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The Strange Case of Wilmer McLean


Originally aired on April 11, 1997 - In part 137 of our Civil War series, Virginia Tech history professor James Robertson profiles Wilmer Mclean, who once remarked that “the war began in my front yard and ended in my front parlor.”

#137 – Coincidence and Wilmer McLean

Coincidence can be as much a part of history as facts. Take Wilmer McLean, for example.

The eleventh of fourteen children, McLean was born in 1814 near Alexandria, Virginia. Both parents died before Wilmer reached the age of seven. Influential townspeople raised the orphaned children. The boy followed his father’s footsteps and entered the mercantile business. Service in a local militia unit during the Mexican War brought McLean the rank of major. That became the title by which he was addressed for the remainder of his life.

In 1850 McLean married Virginia Mason, the widow of a prominent physician. Mrs. McLean brought to the marriage three children and over 2,000 acres of land in Prince William and Fauquier counties. The main holding was “Yorkshire”, a 1,200-acre estate near Bull Run.

There Wilmer McLean settled into the life of a gentleman farmer. His sentiments in the secession crisis were so decidedly pro-Confederate that with the coming of war, he volunteered a sizable part of the Yorkshire plantation for use as a military hospital. In mid-July, a large Union force advanced into northern Virginia. The McLeans sought safety a few miles to the south. It is well they did, for Yorkshire was heavily damaged by shell fire during the opening battle of the Civil War at Manassas.

For several months, McLean helped to supply Southern forces with food by working as an unpaid volunteer in the Confederate Quartermaster Department. That lasted until February, 1862, when a merchant’s quest for profit overcame repeated frustrations as a solicitor of supplies. Meanwhile, administrators had allowed the Yorkshire plantation to fall into such a state of disrepair that McLean expressed the hope never to see a soldier again. He then turned his attention in Rhett Butler-like fashion to speculation.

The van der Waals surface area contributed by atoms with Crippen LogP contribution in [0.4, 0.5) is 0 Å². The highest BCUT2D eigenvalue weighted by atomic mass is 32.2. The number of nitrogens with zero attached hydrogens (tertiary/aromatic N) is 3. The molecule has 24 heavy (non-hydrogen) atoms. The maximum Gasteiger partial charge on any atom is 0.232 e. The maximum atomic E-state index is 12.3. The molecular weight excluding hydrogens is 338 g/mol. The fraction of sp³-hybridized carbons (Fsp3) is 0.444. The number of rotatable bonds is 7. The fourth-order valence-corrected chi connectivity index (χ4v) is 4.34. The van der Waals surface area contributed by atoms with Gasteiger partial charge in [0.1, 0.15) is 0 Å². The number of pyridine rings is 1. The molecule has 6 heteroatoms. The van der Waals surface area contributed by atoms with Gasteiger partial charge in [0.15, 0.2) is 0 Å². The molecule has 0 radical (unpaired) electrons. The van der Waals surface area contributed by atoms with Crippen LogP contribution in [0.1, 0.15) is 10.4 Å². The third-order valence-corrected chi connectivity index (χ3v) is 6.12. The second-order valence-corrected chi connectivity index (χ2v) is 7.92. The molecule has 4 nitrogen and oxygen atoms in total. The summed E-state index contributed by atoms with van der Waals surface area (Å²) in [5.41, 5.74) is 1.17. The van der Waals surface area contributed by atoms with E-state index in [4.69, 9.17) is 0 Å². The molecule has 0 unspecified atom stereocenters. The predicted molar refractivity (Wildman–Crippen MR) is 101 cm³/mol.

During the next year he travelled through the South as an independent broker for foodstuffs in general and sugar in particular. Finally, in the autumn of 1863, the portly and bearded McLean found a satisfactory place to live. It was a two-story brick home in the isolated village of Appomattox Courthouse. Three McLean continued his mercantile affairs by letter, telegraph, and personal trips.

What the McLeans most liked about the place was its distance from the war. Now they could dwell in peace.

Not so. In April, 1865, the two major opposing hosts suddenly appeared on the horizon. Robert E. Lee’s Army of Northern Virginia, falling back from the Richmond-Petersburg front, was seeking a place to make a new defensive stand. The Union Army of the Potomac, under U. S. Grant, was pursuing hard in hopes of bringing Lee to bay. On Saturday, April 8, Federals encircled the Confederate flanks at Appomattox. Lee had little choice but to ask for terms of surrender.

The meeting between Lee and Grant took place on Palm Sunday afternoon. The two generals held their conference in the sitting room of Wilmer McLean’s home. There the Civil War ended.

Following the surrender, the now-impoverished McLean family packed its belongings, left Appomattox, and returned to northern Virginia. McLean gave away a few pieces of the Appomattox furniture; Union soldiers stole other items. The enterprising McLean then offered pieces for sale to those who wanted mementoes of the surrender scene. Local legend has it that over the ensuing years, the former merchant sold enough tables, chairs, lanterns and knick-knacks – all supposedly from that one room – to furnish completely a large apartment complex.

In any event, at his death in 1882, Wilmer McLean held a truly singular distinction. He could rightfully say that the Civil War began in his back yard and ended in his front parlor.